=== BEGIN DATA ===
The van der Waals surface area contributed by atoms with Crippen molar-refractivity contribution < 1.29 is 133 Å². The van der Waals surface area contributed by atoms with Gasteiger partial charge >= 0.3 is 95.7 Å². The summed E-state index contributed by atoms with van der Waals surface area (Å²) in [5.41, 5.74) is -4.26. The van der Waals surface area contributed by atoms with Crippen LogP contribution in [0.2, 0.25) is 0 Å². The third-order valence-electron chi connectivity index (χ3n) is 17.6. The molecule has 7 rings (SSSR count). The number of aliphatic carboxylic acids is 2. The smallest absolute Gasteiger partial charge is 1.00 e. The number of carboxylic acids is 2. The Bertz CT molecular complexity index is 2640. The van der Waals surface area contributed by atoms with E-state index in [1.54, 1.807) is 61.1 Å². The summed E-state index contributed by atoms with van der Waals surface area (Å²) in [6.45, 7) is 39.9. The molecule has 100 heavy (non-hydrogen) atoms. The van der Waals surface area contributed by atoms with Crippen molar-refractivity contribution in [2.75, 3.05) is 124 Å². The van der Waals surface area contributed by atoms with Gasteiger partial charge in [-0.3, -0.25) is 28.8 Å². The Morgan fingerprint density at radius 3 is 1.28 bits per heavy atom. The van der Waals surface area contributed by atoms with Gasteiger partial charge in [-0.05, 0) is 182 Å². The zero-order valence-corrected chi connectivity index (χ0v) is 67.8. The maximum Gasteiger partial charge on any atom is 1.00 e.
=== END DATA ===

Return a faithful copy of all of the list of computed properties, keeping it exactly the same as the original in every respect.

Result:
The van der Waals surface area contributed by atoms with Crippen molar-refractivity contribution < 1.29 is 133 Å². The van der Waals surface area contributed by atoms with Gasteiger partial charge >= 0.3 is 95.7 Å². The summed E-state index contributed by atoms with van der Waals surface area (Å²) in [5.41, 5.74) is -4.26. The van der Waals surface area contributed by atoms with Crippen LogP contribution in [0.2, 0.25) is 0 Å². The third-order valence-electron chi connectivity index (χ3n) is 17.6. The molecule has 7 rings (SSSR count). The number of aliphatic carboxylic acids is 2. The smallest absolute Gasteiger partial charge is 1.00 e. The number of carboxylic acids is 2. The Bertz CT molecular complexity index is 2640. The van der Waals surface area contributed by atoms with E-state index in [1.54, 1.807) is 61.1 Å². The summed E-state index contributed by atoms with van der Waals surface area (Å²) in [6.45, 7) is 39.9. The molecule has 100 heavy (non-hydrogen) atoms. The van der Waals surface area contributed by atoms with Crippen molar-refractivity contribution in [2.75, 3.05) is 124 Å². The van der Waals surface area contributed by atoms with Gasteiger partial charge in [-0.3, -0.25) is 28.8 Å². The Morgan fingerprint density at radius 3 is 1.28 bits per heavy atom. The van der Waals surface area contributed by atoms with Gasteiger partial charge in [-0.05, 0) is 182 Å². The zero-order valence-corrected chi connectivity index (χ0v) is 67.8. The maximum Gasteiger partial charge on any atom is 1.00 e.